A few years ago, someone who’d recently learned about trafficking at a conference, noticed a group of teenage girls seeming to be controlled by an older woman when at an airport in Europe. When this woman was distracted on her phone, the person went and spoke to the girls, found out that they had been recruited for jobs abroad through an agency, but that they were confused, because they didn’t know where they were going, and the woman had started speaking aggressively towards them and had taken their passports. The airport security police were called over and as the woman noticed she tried to run away. The girls had just had a narrow escape from being trafficked. This is an example of how awareness can make a difference to the prevention of trafficking and identification of victims.
Often, what we think will mean success, such as meeting a specific speed or donation goal, is only a small part of the picture. If we open our eyes a little wider, we’ll see there is so much more we’ve learned or achieved along the way.
4. You’ll learn to keep going & see it through to the finish.
A year ago, I made a comment to a friend about how I didn’t have the discipline to do a Masters. Believing in my capability and knowing my desire to do further study, he replied, “if you have enough discipline to run, you definitely have enough discipline to study.”
I can’t tell you the number of times I’ve chewed over his words when I’ve been running or studying. I’d consider discipline and self-control to be two of my weaknesses, so I’ve been encouraged and motivated by his words.
Although there are moments in many races where I think about quitting, so far I’ve never not finished. On the few races where for whatever reason I’ve felt close to withdrawing, I remind myself that even if I have to rope in a spectator to help drag me across the line, I will finish. No excuses.
At this halfway point, I’m renewing my commitment to finish what I started. With just four months left of the year, realistically, I may not fit the remaining fifteen races by the close of 2016 . (Side note, I’ve probably already run 30 races this year, but although I could have already completed the challenge if I’d been less selective, I want to remain true to my original intent that the races be iconic, important or challenging in distance, pace, terrain, etc.) I’m putting my foot to the pedal and I’ve got several more race opportunities before Christmas. I’m hoping to finished by the end of the year, but if I don’t, I’ll keep going into early 2017 until I’ve completed the 30 races for 30 years. And for those of you who want to stay updated, I’ll keep posting my race blogs!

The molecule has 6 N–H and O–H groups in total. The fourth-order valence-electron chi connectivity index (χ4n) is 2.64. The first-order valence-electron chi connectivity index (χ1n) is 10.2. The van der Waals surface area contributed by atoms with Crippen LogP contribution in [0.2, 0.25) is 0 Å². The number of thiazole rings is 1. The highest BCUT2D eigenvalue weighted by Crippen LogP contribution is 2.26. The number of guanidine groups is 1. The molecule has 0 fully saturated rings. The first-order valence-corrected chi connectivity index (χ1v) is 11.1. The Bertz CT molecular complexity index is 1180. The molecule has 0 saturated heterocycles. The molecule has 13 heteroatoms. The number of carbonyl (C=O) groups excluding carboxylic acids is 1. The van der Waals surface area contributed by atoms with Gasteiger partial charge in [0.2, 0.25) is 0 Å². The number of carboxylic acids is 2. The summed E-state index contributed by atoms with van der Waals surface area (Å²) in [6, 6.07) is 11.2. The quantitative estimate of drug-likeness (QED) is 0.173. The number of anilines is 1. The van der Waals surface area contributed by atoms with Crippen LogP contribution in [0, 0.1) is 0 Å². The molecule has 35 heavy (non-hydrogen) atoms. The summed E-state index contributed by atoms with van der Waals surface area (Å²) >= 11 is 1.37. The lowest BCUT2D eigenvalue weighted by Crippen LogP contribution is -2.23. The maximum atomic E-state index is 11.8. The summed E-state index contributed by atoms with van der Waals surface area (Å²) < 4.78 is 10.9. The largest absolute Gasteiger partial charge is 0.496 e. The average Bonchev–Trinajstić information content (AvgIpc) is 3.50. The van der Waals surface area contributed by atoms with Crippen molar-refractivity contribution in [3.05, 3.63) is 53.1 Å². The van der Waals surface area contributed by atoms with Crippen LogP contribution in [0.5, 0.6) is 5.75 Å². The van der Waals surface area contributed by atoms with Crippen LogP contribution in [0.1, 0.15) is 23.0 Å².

If you’d like to sponsor me, now is a brilliant time! A21, the charity I run for, combats sex trafficking holistically through prevention and awareness, protection of victims, prosecution of traffickers, and partnership with key governmental and international organisations. They rely on donations to continue the incredible work they’re doing. A massive thank you to those who have already supported me, not only in donations, but also all your kind words and for taking the time to read my blog. You guys are the best! 🙂 xx
Races so far:
Muskathon, Bulgaria to Greece (Race 9 – blog to follow!)
Man Vs Horse, Llanwrtyd Wells, Powys (Race 10 – blog to follow!)
Severn Bridge Half Marathon, Monmouthshire/Avon (Race 14 – blog to follow!)
South Wales Trails Half Marathon, Rhondda Cynon Taf (Race 15 – blog to follow!)